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the Complete Review
the complete review - fiction

De tranen der acacia's

Willem Frederik Hermans

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Title: De tranen der acacia's
Author: Willem Frederik Hermans
Genre: Novel
Written: 1949
Length: 519 pages
Original in: Dutch
Availability: Die Tränen der Akazien - Deutschland
  • De tranen der acacia's has not yet been translated into English

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Our Assessment:

B+ : dark depiction of the Netherlands and Belgium during and after World War II

See our review for fuller assessment.

Review Summaries
Source Rating Date Reviewer
FAZ . 27/4/2005 Wolfgang Schneider
Neue Zürcher Zeitung . 3/5/2005 Dorothear Dieckmann

  From the Reviews:
  • "Die Rätselhaftigkeit der Welt ist ein faszinierendes Thema, aber als Leser weiß man gern, woran man ist. Statt dessen sieht man sich im ersten Drittel des Romans selbst in den desorientierten Status einer Hermans-Figur versetzt und vielen Ungewißheiten ausgeliefert. Es dauert lange, bis das Buch in Fahrt kommt und der Leser in den Bann der beklemmenden Welt gezogen wird." - Wolfgang Schneider, Frankfurter Allgemeine Zeitung

Please note that these ratings solely represent the complete review's biased interpretation and subjective opinion of the actual reviews and do not claim to accurately reflect or represent the views of the reviewers. Similarly the illustrative quotes chosen here are merely those the complete review subjectively believes represent the tenor and judgment of the review as a whole. We acknowledge (and remind and warn you) that they may, in fact, be entirely unrepresentative of the actual reviews by any other measure.

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The complete review's Review:

       De tranen der acacia's ('The acacia's tears') is Hermans' first long novel, written between 1946 and 1948. There's much of the mystery, gloom, and moral ambiguity found in his later works -- hardly surprising, as the material here most obviously lends itself to a dark view of the world.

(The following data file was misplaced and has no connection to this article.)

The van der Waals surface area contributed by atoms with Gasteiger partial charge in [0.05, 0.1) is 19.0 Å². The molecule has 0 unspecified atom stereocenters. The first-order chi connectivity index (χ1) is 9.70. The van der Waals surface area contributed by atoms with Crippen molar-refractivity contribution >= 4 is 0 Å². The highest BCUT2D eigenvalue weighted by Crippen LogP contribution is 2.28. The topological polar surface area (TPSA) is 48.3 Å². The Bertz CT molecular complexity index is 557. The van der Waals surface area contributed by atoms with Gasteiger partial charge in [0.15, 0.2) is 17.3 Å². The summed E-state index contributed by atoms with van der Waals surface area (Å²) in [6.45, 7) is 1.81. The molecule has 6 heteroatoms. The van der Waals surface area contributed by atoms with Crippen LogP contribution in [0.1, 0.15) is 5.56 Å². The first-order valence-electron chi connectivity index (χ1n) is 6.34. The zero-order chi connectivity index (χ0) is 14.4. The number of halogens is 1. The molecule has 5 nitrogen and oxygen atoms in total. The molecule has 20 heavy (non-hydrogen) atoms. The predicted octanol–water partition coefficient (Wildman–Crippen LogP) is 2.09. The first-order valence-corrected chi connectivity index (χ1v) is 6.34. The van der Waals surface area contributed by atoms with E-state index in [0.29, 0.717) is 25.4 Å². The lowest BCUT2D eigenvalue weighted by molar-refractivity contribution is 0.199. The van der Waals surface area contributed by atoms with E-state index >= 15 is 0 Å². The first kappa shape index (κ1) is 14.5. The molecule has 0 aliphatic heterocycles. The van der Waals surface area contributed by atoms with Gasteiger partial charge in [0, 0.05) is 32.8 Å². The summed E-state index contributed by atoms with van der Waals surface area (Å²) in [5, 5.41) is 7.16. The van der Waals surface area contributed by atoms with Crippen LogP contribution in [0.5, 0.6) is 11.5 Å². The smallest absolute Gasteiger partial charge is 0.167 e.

The novel centres around Arthur Muttah, and begins in the last years of the German occupation of the Netherlands. Arthur is twenty, and barely getting by in a world offering little stability or certainty. He lives with his older half-sister, Carola, and his detested grand-mother (who is in great demand and apparently makes decent money fortune-telling).
       The novel actually begins with Oskar Ossegal, a friend of his on a subversive mission who gets nabbed by the Germans; while most of the novel follows Arthur's life, there's also quite a bit about Oskar's (mis)adventures and incarceration. It seems unclear whether Oskar is a true resistance fighter, or in fact a collaborator; similarly, it's unclear whether Carola betrayed him. Even Ernst, the German Carola hooks up with, is an ambiguous figure: he claims to be a deserter but could just as well be using this situation to gather information.
       It's a world without trust, and with little personal loyalty. When Oskar is released from prison he comes home to find his wife, Andrea, with Arthur. But, while Oskar is a fairly hapless soul, it's Arthur who is truly lost in this environment.
       Hermans does a nice job of describing this Nether-lands under the German occupation (including, particularly effectively, Oskar's jail-time), and the human toll that results from trying both to get by and to resist. Arthur isn't so much naïve, but almost everything -- especially any sort of comprehensive comprehension -- is beyond him. He finds himself in a world where little makes sense. Hermans also very effectively uses Arthur's difficult relationships -- with his devilish grand-mother, his sister, and others -- in creating an atmospheric narrative.
       The novel bridges wartime and the post-war period, but in those first years after the defeat of the Germans any new, hopeful world still seems almost impossibly distant. (When Arthur gets a position as a translator for the Americans in Germany there's no reason to believe the occupation there won't last fifty or more years -- if he wants, it could probably be a lifetime position.)
       The scenes are vivid throughout, and often fascinating pictures of, for example, newly liberated Holland -- with the tension raised as Arthur commits a serious crime at that time. He leaves the country and goes to his father (his horrible, cursed (and afflicted) father, as his grandmother has constantly drilled into him) in Brussels -- finding there a very different yet ultimately no more straightforward family-life
       Among Arthur's desperate efforts to find some meaning (beyond the attempts at womanizing) he even wants to volunteer to fight for the Americans in Japan. His father offers him a new identity, too, as Joseph Mencken (who, along with his entire family, was killed by the Nazis) -- but, of course, that's not enough for him to escape from himself either.
       Herman's story is often compelling -- both Oskar's and Arthur's -- but much remains unknown. Part of the point is how much is unknowable, even about those close to us, but it can be frustrating on occasion here. Arthur's meanderings do lead to places, but perhaps not quite enough for such a long tome. De tranen der acacia's is more than a mere warm-up for the later works -- and the writing is already very strong -- but, compared to the novels that followed, is still just a bit immature.

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De tranen der acacia's: Reviews: Willem Frederik Hermans: Other books by Willem Frederik Hermans under review: Other books of interest under review:
  • See Index of Dutch literature

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About the Author:

       Willem Frederik Hermans (1921-1995) was a leading Dutch author.

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